Monthly Archives: October 2012

A Simple Act of Kindness


The simple acts of kindness are far more powerful

than thousands of heads bowing in prayer.

Mahatma Gandhi

I love the idea of simplicity in spiritual pursuits. What a delight to know that you can start from where you are at this very minute.  Right now!  While you are reading these words!  You don’t have to embark on some major change in your life.  Just this small one, and you are on your way.

Everyone wants to feel good and experience joy in everyday life. When embarking on a spiritual path, we may have visions of what this entails.  Maybe we think we will need to sit in meditation for long periods of time.  We may expect going on retreats or to workshops, doing yoga poses or studying and chanting.  Perhaps we will need to pray more or be silent at certain times of the day. All of these are powerful means in themselves.  Yet, it is important to start from where you are now — in the world of interaction with others walking the planet along with you. You can be kind. Right now!

The prolific writer, Henry James, said this:

Three things in human life are important; the first is to be kind;

the second is to be kind; and the third is to be kind.

Even the smallest gesture of kindness can have a transformational effect on someone else and, in so doing, on you yourself .  How about this:

  • Do something nice and unexpected for a spouse,  a co-worker, your child
  • Send an email to a friend you know who is facing a rough time right now
  • Pick up the phone and call an elderly friend or family member and spread some sunshine into their day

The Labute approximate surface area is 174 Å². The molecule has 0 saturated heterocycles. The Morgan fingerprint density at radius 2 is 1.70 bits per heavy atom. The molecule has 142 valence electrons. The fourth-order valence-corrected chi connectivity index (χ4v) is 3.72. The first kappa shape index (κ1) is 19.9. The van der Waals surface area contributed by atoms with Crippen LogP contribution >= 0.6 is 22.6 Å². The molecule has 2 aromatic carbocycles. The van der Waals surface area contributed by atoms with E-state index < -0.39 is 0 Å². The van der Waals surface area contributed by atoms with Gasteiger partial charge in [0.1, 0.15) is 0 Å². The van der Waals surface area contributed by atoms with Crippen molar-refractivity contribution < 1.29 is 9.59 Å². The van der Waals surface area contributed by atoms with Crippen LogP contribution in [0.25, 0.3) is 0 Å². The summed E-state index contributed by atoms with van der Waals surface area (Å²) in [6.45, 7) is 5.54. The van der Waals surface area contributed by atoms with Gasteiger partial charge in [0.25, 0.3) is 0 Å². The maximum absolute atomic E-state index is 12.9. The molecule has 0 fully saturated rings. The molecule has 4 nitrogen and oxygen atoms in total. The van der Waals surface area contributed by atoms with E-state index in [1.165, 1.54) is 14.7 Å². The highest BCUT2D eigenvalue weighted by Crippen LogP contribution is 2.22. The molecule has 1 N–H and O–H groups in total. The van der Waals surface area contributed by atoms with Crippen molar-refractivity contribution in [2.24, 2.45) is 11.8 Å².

• Say something kind and uplifting to the person checking you out of the store
  • Offer a warm smile to someone you pass on the street
  • Leave an unexpected note complimenting someone
  • Look in the mirror and say kind and loving words to yourself

Even the smallest act of kindness will resonate, and you will feel good at that moment.  String them all together, and you might feel good all day.

I recently attended an event at which the Dalai Lama spoke.  It was me and 3500 other people, all gathered to hear this venerable Buddhist teacher speak about compassion.  Tickets for this event were not easy to obtain. The night before, just by chance, a friend happened to have an extra ticket and invited me. What impressed me the most was the simplicity, humility, and gentleness of the man.   While he did not utter these words on the day I saw him, here is a quote from His Holiness The Dalai Lama XIV:

My religion is very simple.

My religion is kindness.

What if we all made this our religion?  What a wonderful world it could be!  And you can try it out right now — with a simple act of kindness.

Pass it on!

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You Live But In Eternity


To live in eternity. Eternity!  Beyond time and space.  Immortal.  Without death.  Think about it!Never did you or will you cease to exist.  Your spirit and soul are everlasting.